Conclusions The CITA provides the foundation for pan-cancer, harmonized, metadata-rich compendium of single-cell omics T-cell data from treatment-naive and immunotherapy-treated patients. Our CD4+ T-cell consensus re-annotation in conjunction with existing and new machine-learning-based classification methods automates annotation of new and existing CD4+T-cell datasets. CITA will be a publicly available software and data resource at and will include new datasets as they are released.

Acknowledgements We thank SITC Sparkathon for supporting this work. L.M. is supported by the Regents fellowship for the Program in Biomedical Sciences & Engineering, Biomolecular Engineering & Bioinformatics Ph.D. at the University of California, Santa Cruz. R.Z. is supported by the Parker Institute for Cancer Immunotherapy Bridge Fellows Award. R.Z. acknowledges funding from the NCI SPORE (P50-CA192937) and the Leukemia & Lymphoma Society and receives grant support from Bristol Myers Squibb and AstraZeneca.


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Abstract 9 Figure 1

Composition of the CITAA. Pipeline for the Cancer Immunotherapy T-cell Atlas (CITA) integration including the use of consensus annotated CD4+ T-cell states based on FACS-sorted CD4 single-cell datasets. UMAP of 1.3M T cells from 23 single cell datasets from individuals with cancer, for 30 different cancer types and 9 tissue types (center). B,C. CITA harmonized metadata overview, with sampled tissue type per cancer type and treatment type by cancer type. LUAD: lung adenocarcinoma; SKCM, skin cancer melanoma; GBM, glioblastoma; LUSC, lung squamous cell carcinoma; CC/CRC, colorectal carcinoma; LIHC, liver hepatocellular carcinoma; BC/BCC, basal cell carcinoma; THCA, thyroid carcinoma; NPC, nasopharyngeal cancer; CHOL, cholangiocarcinoma; UCEC, uterine corpus endometrial carcinoma; DLBCL, diffuse large B cell lymphoma; ESCA, esophageal cancer; RC, renal cancer; PACA, pancreatic adenocarcinoma; O, oligodendroglioma; HCC, hepatocellular carcinoma; AA, anaplastic astrocytoma; MM, multiple myeloma; SCC, squamous cell carcinoma; BRCA, breast cancer; LUAS, lung adeno/squamous carcinoma; BC, basal cell carcinoma; BCL, B cell lymphoma; OV, ovarian serous cystadenocarcinoma; IV, glioma stage 4; FTC, fallopian tube carcinoma; ASC, ascite; JTNAT, joint tumor normal tissue; LN, lymph node; MET, metastasis; N, normal; NAT, normal adjacent tissue; PB, peripheral blood; PE, pleural effusion; T, tumor; CARBO, carboplatin; PEME, Pemetrexed; PACL, paclitaxel; Adv, adenovirus; RESECT, resection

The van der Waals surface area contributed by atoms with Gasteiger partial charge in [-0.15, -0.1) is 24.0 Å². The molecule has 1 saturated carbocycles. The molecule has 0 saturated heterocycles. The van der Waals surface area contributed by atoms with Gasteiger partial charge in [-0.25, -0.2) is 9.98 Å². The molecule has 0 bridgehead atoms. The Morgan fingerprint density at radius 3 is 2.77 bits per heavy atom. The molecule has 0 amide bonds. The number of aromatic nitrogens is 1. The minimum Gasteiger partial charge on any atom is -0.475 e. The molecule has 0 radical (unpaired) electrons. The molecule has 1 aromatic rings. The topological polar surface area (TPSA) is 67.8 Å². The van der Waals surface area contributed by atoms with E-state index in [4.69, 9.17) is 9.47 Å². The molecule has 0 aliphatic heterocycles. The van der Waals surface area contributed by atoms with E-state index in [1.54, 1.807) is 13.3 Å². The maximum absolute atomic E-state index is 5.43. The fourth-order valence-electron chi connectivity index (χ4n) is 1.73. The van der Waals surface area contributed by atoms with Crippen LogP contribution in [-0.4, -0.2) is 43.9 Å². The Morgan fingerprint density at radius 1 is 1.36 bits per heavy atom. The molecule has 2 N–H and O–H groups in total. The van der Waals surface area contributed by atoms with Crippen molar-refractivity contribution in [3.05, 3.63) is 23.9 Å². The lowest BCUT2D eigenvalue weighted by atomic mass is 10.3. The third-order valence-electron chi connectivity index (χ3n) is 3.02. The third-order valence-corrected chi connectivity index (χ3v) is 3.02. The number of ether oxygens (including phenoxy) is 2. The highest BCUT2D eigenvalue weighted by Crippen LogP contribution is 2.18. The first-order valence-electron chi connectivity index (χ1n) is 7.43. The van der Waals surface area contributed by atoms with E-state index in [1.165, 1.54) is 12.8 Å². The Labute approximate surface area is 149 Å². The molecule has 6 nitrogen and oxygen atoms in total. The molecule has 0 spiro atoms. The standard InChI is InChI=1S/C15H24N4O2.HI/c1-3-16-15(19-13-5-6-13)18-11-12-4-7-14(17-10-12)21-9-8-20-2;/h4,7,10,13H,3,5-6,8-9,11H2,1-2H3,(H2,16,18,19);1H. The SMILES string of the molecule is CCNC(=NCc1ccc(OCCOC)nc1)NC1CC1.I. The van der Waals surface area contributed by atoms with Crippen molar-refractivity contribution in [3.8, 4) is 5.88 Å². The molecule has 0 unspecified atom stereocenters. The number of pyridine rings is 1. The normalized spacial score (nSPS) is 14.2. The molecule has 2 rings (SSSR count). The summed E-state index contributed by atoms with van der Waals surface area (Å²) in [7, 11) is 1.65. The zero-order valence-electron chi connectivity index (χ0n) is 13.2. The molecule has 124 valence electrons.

Abstract 9 Figure 2

Pan-cancer CD4+ T-cell consensus annotationA. UMAP of consensus annotation of CD4+ sorted cells from peripheral blood (PB), tumor (T) and normal adjacent tissue (NAT) from individuals with lung, colorectal or liver cancer.21,22,26 CD4 RPL: high ribosomal protein, T prolif: proliferating, Tmp: memory precursors; Tcm: central memory, Tact: activated, Tem: effector memory, Tfh: follicular helper, Th1 CTL: T helper 1 cytolytic lymphocytes, Trm: tissue resident memory, cTregs: circulating regulatory T cells, eTregs: effector regulatory T cells, trTregs: tissue resident regulatory T cells. B. Barplot of cancer type and tissue type fractions for each cell annotation. C. UMAP of gene signature scores for cell cycle and a curated T-cell activation/terminal differentiation gene signature (n=26 genes) consisting of terminal differentiation transcription factors (e.g. ID2, RUNX3, PRDM1, TOX), cytolytic markers (e.g. GZMA, GZMB, GZMH, PRF1), co-stimulatory receptors (e.g. ICOS, TNFRSF18, TNFRSF4), and chemokines/chemokine receptors (e.g. CXCR3, CX3CR1, CXCL13) for dataset described in (A). D. Dotplot of the five most significant differentially expressed genes for each cell annotation contrasted against each other cell annotation